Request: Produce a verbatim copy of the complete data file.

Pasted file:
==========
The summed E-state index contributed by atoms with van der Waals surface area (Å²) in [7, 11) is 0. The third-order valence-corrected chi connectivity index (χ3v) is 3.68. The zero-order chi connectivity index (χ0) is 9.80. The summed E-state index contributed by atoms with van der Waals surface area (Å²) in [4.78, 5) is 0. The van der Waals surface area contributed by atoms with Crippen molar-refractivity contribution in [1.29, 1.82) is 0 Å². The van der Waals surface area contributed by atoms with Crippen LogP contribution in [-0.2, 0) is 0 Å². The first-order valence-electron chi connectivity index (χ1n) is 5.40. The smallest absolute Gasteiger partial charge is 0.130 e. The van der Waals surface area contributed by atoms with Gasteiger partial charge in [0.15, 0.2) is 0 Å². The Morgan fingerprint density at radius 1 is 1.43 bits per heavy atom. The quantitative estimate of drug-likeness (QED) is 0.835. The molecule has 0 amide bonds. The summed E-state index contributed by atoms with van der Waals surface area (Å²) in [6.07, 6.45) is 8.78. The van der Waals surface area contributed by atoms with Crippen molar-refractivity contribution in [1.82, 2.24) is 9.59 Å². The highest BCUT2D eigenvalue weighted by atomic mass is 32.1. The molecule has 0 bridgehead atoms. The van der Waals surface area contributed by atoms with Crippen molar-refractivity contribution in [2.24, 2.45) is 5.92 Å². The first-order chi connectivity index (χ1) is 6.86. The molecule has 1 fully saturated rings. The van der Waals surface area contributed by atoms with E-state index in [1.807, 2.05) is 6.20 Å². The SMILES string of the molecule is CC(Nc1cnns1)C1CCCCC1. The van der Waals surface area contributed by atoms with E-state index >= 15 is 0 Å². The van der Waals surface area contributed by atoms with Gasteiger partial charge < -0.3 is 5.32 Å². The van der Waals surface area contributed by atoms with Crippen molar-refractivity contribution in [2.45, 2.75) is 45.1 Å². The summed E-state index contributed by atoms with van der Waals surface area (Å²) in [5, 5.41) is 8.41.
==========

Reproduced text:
The summed E-state index contributed by atoms with van der Waals surface area (Å²) in [7, 11) is 0. The third-order valence-corrected chi connectivity index (χ3v) is 3.68. The zero-order chi connectivity index (χ0) is 9.80. The summed E-state index contributed by atoms with van der Waals surface area (Å²) in [4.78, 5) is 0. The van der Waals surface area contributed by atoms with Crippen molar-refractivity contribution in [1.29, 1.82) is 0 Å². The van der Waals surface area contributed by atoms with Crippen LogP contribution in [-0.2, 0) is 0 Å². The first-order valence-electron chi connectivity index (χ1n) is 5.40. The smallest absolute Gasteiger partial charge is 0.130 e. The van der Waals surface area contributed by atoms with Gasteiger partial charge in [0.15, 0.2) is 0 Å². The Morgan fingerprint density at radius 1 is 1.43 bits per heavy atom. The quantitative estimate of drug-likeness (QED) is 0.835. The molecule has 0 amide bonds. The summed E-state index contributed by atoms with van der Waals surface area (Å²) in [6.07, 6.45) is 8.78. The van der Waals surface area contributed by atoms with Crippen molar-refractivity contribution in [1.82, 2.24) is 9.59 Å². The highest BCUT2D eigenvalue weighted by atomic mass is 32.1. The molecule has 0 bridgehead atoms. The van der Waals surface area contributed by atoms with Crippen molar-refractivity contribution in [2.24, 2.45) is 5.92 Å². The first-order chi connectivity index (χ1) is 6.86. The molecule has 1 fully saturated rings. The van der Waals surface area contributed by atoms with E-state index in [1.807, 2.05) is 6.20 Å². The SMILES string of the molecule is CC(Nc1cnns1)C1CCCCC1. The van der Waals surface area contributed by atoms with E-state index >= 15 is 0 Å². The van der Waals surface area contributed by atoms with Gasteiger partial charge < -0.3 is 5.32 Å². The van der Waals surface area contributed by atoms with Crippen molar-refractivity contribution in [2.45, 2.75) is 45.1 Å². The summed E-state index contributed by atoms with van der Waals surface area (Å²) in [5, 5.41) is 8.41.